Daily News

» disease/medicine

Most Recent

image: Cell Transplant Trial for Spinal Injury Is Safe

Cell Transplant Trial for Spinal Injury Is Safe

By Ruth Williams | June 1, 2018

The first human experiment with neural precursor cells implanted to treat chronic spinal cord injury suggests the procedure is safe, and hints at a small benefit.  

0 Comments

The extracellular matrix appears to inhibit regeneration; but scientists debate whether heart muscle really comes back.  

0 Comments

image: Preterm Labor May Be Sparked by Fetal Immune Reaction

Preterm Labor May Be Sparked by Fetal Immune Reaction

By Ruth Williams | April 25, 2018

Immune cells targeting maternal antigens are abundant in the blood of premature infants, suggesting fetal intolerance of mom may instigate early labor.  

0 Comments

image: Social Dominance Comes At a Cost

Social Dominance Comes At a Cost

By Richard Kemeny | March 5, 2018

Dominant male mammals are particularly at risk of infection by parasites.

5 Comments

Patients with the rare autoimmune condition, highlighted in the Oscar-nominated film The Big Sick, currently have limited treatment options.

0 Comments

Testing treatments on mini tumors may save time in identifying which therapies work best, a new study shows.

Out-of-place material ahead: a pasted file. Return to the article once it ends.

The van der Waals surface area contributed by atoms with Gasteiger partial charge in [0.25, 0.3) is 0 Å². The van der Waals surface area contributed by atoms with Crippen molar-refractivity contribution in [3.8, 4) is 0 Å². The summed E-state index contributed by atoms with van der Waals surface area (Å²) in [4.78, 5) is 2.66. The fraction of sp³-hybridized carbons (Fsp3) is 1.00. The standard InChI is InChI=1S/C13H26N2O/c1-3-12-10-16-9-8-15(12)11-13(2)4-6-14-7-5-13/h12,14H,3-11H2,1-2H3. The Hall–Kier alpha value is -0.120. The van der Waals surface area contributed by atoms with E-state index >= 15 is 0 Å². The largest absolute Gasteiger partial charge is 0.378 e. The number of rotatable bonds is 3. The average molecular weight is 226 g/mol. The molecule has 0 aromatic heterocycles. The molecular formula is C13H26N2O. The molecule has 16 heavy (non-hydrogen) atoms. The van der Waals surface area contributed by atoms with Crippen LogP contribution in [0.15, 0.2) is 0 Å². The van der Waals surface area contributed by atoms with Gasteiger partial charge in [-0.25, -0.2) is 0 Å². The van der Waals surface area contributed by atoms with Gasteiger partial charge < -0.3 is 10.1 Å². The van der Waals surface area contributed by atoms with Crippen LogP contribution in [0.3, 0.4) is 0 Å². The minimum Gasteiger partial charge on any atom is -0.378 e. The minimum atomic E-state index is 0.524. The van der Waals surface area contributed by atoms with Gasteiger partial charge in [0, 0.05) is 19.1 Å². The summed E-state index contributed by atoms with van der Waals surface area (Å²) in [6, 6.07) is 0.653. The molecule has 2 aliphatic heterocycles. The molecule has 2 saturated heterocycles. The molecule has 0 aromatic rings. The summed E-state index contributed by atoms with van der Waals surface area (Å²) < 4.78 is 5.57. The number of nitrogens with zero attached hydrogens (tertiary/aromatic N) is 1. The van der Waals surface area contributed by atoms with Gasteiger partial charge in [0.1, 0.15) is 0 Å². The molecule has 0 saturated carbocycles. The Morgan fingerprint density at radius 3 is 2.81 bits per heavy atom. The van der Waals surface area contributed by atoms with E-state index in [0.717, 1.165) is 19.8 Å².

4 Comments

image: Viruses Related to Zika May Also Harm Fetuses

Viruses Related to Zika May Also Harm Fetuses

By Ruth Williams | January 31, 2018

Studies in mice suggest that other flaviviruses, such as West Nile virus and Powassan virus, may cause birth defects, too. 

0 Comments

image: Immune Checkpoint Found Lacking in Type 1 Diabetes

Immune Checkpoint Found Lacking in Type 1 Diabetes

By Ruth Williams | November 15, 2017

Boosting levels of a the immunosuppressive protein PD-L1 in blood stem cells halts diabetes in a mouse model of the disease.

0 Comments

image: Child Receives Transgenic Skin Over Most of His Body

Child Receives Transgenic Skin Over Most of His Body

By Ruth Williams | November 8, 2017

A combination gene-and-cell therapy has given a boy with a grievous skin disease a new lease on life, and has resolved a dermatology debate to boot.

0 Comments

With the arrival of a new class of single-nucleotide editors, researchers can target the most common type of pathogenic SNP in humans.

1 Comment

Popular Now

  1. Prominent Salk Institute Scientist Inder Verma Resigns
  2. Anheuser-Busch Won’t Fund Controversial NIH Alcohol Study
  3. North American Universities Increasingly Cancel Publisher Packages
  4. “Public” T-Cell Receptors From Resistant People Fend Off HIV